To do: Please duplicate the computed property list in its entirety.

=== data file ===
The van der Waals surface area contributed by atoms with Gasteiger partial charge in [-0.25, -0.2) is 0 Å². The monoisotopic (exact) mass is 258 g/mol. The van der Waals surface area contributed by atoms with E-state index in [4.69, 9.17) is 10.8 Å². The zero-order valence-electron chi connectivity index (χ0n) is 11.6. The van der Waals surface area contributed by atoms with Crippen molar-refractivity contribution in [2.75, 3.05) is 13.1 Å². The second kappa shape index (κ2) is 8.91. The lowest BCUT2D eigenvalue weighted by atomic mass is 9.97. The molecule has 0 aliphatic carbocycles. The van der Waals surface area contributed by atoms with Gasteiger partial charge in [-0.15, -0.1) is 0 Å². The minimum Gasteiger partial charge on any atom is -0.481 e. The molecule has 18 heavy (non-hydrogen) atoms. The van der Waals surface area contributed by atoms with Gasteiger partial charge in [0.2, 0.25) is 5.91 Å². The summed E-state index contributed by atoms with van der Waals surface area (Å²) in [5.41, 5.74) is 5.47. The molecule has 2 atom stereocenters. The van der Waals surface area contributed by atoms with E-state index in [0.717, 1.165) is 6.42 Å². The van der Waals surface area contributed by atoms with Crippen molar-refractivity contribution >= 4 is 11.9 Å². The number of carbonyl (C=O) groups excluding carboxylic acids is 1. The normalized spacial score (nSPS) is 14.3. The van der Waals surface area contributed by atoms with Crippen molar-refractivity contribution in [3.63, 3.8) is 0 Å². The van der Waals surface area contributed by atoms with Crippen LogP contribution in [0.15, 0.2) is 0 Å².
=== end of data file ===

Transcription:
The van der Waals surface area contributed by atoms with Gasteiger partial charge in [-0.25, -0.2) is 0 Å². The monoisotopic (exact) mass is 258 g/mol. The van der Waals surface area contributed by atoms with E-state index in [4.69, 9.17) is 10.8 Å². The zero-order valence-electron chi connectivity index (χ0n) is 11.6. The van der Waals surface area contributed by atoms with Crippen molar-refractivity contribution in [2.75, 3.05) is 13.1 Å². The second kappa shape index (κ2) is 8.91. The lowest BCUT2D eigenvalue weighted by atomic mass is 9.97. The molecule has 0 aliphatic carbocycles. The van der Waals surface area contributed by atoms with Gasteiger partial charge in [-0.15, -0.1) is 0 Å². The minimum Gasteiger partial charge on any atom is -0.481 e. The molecule has 18 heavy (non-hydrogen) atoms. The van der Waals surface area contributed by atoms with Gasteiger partial charge in [0.2, 0.25) is 5.91 Å². The summed E-state index contributed by atoms with van der Waals surface area (Å²) in [5.41, 5.74) is 5.47. The molecule has 2 atom stereocenters. The van der Waals surface area contributed by atoms with E-state index in [0.717, 1.165) is 6.42 Å². The van der Waals surface area contributed by atoms with Crippen molar-refractivity contribution >= 4 is 11.9 Å². The number of carbonyl (C=O) groups excluding carboxylic acids is 1. The normalized spacial score (nSPS) is 14.3. The van der Waals surface area contributed by atoms with Crippen molar-refractivity contribution in [3.63, 3.8) is 0 Å². The van der Waals surface area contributed by atoms with Crippen LogP contribution in [0.15, 0.2) is 0 Å².